For some of us, it can be difficult to think of daily life without access to the food we consume everyday: the scrambled eggs you ate this morning, that well-intentioned salad you packed for lunch, or your favorite chicken and rice recipe you whipped up for dinner. All picked up from your local grocery store earlier in the week.
Not everyone is as fortunate to have a grocery store in their neighborhood, or even their town. A 2009 study by the U.S. Department of Agriculture found that 23.5 million people lack access to a grocery store within a mile of their home. Reliable food sources, such as grocery stores, often go unappreciated in communities where they’re easily accessible.
Is Your Grocer Taken for Granted?
Grocery stores carry fresh foods packed with flavor, and more importantly, nutrition, all at a reasonable price. Fruits, vegetables, lean meat, dairy, and whole grains, all essential for sustaining a healthy life, are exclusively available at grocery stores.
What happens when the closest grocery store is over an hour away? Or in the next state over? What happens if you don’t have a car?
Areas like this are known as food deserts: underserved communities where access to fresh food products is limited. Low-income communities, communities of color, and sparsely populated rural areas are disproportionately affected.
Residents of these communities rely on fast food restaurants and convenience stores for meals, which tend to lack the quality, nutrient-rich ingredients necessary for a balanced diet. In fact, low-income zip codes have 30 percent more convenience stores than middle-income zip codes. While some convenience stores do carry fresh produce, they often have fewer options and tend to cost more than grocery stores, putting those who live in food deserts at a financial and nutritional disadvantage.
The Consequences of Food Deserts
The financial and nutritional disadvantages endured by those who live in food deserts eventually take a toll on overall well-being and wedge these communities further into a cycle of poverty.
Lack of access to nutritional foods means people in low-income communities suffer from diet-related illnesses, like diabetes or obesity, more than higher-income neighborhoods. The disparity is illustrated clearly when you look state by state, or city by city. In Mississippi, the state with the highest rate of obesity, 70 percent of food stamp eligible households have to travel over 30 miles to get to their closest grocery store. In Albany, NY, 80 percent of non-white residents can’t find low-fat milk or high-fiber bread in their neighborhoods.
The lack of healthy options available to these communities also causes economic disparities. Private institutions are more likely to invest in communities where there are food retail space options, creating new jobs and revitalizing neighborhoods. Pennsylvania created a statewide public-private initiative to bring new grocery stores to underserved communities. The effort created nearly 5,000 new jobs in 78 communities, bolstering the economic activity in surrounding areas around the state.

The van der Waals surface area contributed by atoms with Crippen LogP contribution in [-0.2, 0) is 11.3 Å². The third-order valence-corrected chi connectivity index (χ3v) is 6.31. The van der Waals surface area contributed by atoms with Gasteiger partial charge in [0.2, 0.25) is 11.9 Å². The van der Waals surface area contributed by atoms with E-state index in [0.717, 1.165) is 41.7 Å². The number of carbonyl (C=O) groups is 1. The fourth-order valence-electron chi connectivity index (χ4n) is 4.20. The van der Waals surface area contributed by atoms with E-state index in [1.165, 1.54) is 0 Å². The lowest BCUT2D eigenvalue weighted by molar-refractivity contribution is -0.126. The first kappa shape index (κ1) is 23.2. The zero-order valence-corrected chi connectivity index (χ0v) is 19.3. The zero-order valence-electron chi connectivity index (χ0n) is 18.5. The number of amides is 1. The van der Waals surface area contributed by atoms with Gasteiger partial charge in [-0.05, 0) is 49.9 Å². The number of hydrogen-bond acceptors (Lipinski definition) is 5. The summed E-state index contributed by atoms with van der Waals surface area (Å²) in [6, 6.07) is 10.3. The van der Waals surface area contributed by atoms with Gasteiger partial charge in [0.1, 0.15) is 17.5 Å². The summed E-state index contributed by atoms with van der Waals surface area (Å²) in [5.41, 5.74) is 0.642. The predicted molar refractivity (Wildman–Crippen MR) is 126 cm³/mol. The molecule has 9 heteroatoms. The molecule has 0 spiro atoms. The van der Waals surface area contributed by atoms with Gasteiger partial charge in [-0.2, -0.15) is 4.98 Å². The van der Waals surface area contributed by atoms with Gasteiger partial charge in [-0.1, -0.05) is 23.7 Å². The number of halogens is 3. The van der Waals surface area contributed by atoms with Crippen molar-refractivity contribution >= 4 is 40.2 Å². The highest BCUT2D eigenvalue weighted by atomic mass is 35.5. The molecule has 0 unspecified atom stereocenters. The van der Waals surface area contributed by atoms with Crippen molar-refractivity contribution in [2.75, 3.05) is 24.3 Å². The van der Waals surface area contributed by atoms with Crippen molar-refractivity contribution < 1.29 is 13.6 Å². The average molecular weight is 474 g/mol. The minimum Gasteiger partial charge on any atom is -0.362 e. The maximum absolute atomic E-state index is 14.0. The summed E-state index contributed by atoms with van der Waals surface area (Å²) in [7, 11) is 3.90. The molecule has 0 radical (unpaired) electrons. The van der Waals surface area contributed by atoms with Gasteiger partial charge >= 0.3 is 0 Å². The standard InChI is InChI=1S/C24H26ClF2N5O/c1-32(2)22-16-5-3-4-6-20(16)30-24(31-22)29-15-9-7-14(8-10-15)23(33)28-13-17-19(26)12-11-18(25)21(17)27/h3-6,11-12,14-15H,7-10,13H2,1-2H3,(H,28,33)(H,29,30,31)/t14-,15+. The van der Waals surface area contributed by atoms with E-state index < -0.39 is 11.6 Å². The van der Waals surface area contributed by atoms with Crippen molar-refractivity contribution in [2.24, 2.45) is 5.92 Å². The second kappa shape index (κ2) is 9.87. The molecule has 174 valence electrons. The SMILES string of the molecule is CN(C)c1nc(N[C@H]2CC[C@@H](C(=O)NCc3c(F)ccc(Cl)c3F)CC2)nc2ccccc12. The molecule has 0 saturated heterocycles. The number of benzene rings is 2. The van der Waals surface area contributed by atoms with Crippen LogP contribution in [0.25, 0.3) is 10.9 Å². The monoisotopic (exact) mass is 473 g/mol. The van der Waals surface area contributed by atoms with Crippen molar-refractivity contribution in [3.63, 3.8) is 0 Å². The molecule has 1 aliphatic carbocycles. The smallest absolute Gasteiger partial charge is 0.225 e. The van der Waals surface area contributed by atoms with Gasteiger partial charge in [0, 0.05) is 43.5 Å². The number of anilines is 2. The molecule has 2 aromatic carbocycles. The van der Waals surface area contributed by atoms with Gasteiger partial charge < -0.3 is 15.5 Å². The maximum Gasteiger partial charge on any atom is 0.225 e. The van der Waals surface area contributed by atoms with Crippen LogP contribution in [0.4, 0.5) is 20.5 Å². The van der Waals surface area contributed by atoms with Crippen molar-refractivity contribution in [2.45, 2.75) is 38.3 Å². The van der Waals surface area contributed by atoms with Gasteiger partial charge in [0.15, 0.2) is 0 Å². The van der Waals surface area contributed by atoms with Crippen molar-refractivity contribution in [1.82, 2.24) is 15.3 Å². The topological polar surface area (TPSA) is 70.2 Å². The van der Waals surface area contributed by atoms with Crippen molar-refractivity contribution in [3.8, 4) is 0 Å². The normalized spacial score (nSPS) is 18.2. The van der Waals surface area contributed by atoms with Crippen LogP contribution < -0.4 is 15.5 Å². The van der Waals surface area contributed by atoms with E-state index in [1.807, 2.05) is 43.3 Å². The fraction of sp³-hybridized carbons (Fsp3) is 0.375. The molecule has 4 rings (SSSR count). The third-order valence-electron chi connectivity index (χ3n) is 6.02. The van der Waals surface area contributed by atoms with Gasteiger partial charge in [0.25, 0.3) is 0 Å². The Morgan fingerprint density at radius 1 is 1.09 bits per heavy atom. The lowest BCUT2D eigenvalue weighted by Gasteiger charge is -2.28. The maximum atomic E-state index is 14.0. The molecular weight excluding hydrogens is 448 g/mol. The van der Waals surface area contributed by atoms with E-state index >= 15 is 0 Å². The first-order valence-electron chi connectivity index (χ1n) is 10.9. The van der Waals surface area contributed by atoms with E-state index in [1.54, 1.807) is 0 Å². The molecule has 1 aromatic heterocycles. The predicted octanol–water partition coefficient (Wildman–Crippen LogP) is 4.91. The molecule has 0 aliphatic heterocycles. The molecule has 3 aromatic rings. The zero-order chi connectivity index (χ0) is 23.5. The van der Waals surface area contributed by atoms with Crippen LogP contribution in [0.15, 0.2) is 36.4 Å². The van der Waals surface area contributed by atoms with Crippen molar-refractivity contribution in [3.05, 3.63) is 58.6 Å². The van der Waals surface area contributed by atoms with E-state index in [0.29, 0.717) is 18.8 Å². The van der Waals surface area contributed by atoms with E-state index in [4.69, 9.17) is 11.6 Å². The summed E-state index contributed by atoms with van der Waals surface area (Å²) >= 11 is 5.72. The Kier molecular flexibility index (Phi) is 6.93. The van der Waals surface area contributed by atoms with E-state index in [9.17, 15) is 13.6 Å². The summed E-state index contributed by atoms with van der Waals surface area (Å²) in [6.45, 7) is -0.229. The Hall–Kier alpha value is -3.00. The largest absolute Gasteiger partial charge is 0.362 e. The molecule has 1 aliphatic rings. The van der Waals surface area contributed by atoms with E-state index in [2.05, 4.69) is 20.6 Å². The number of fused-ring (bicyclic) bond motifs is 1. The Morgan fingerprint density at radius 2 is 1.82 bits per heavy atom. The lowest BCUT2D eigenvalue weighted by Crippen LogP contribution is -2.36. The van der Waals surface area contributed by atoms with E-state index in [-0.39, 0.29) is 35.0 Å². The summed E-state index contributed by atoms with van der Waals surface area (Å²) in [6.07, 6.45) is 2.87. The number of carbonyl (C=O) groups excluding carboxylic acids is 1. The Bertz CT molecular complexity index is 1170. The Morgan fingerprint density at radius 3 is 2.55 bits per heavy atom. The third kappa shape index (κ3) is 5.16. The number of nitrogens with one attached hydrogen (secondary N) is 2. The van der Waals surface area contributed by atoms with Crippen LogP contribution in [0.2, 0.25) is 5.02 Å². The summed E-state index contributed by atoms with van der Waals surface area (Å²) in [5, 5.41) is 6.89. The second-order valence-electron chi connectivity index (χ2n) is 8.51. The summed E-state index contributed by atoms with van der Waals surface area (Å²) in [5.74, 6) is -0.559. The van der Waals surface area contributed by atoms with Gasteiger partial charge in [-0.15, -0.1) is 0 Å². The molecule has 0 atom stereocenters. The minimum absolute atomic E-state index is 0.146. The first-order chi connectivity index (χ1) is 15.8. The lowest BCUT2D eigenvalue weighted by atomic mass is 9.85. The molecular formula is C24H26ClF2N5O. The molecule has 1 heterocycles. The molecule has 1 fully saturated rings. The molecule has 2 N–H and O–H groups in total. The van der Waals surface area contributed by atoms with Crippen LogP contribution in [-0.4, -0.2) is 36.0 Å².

What is Food Justice?
Food justice, in the simplest of terms, is equality. It’s about ensuring everyone, regardless of wealth, race, or location, has access to the same foods.
There are three main aspects of food justice:
- Access to nutritious and fresh foods
- Living wage jobs for all food system workers
- Cooperative community organizations
Start a conversation by asking your students three questions:
- Where does your family shop for groceries?
- How long does it take to drive there?
- How far away is the closest convenience store?
Answers from students will vary, but this is a good segway into talking about food deserts. Make sure to differentiate convenience from grocery stores, talking about the different foods primarily available in each.
Explain the importance of maintaining a balanced diet and demonstrate the connection between healthy eating and food access. People don’t always choose to eat unhealthily; sometimes it’s their only option. It’s important to voice the positive effects that better food access has on our bodies and communities.
Have students survey family, friends, and community members about needs in their neighborhoods for homework. Have them ask where they shop for groceries, how often they go, and what they typically purchase.
Students can then develop a concept for their own grocery store. Have them write down the healthy items they hope to carry in their grocery stores. They can then develop a plan to promote healthy eating and their new grocery store to the community.
Take it one step further by creating a mock grocery store in your classroom. Bring in various fruits, vegetables, and packaged foods with price tags. Show students the differences between purchasing these items in a grocery store vs. a convenience store. This will show students the importance of equal food access, while also teaching them about maintaining a balanced diet.
Joseph Ciampa is Creative Marketing Associate on EVERFI’s K-12 Marketing Team.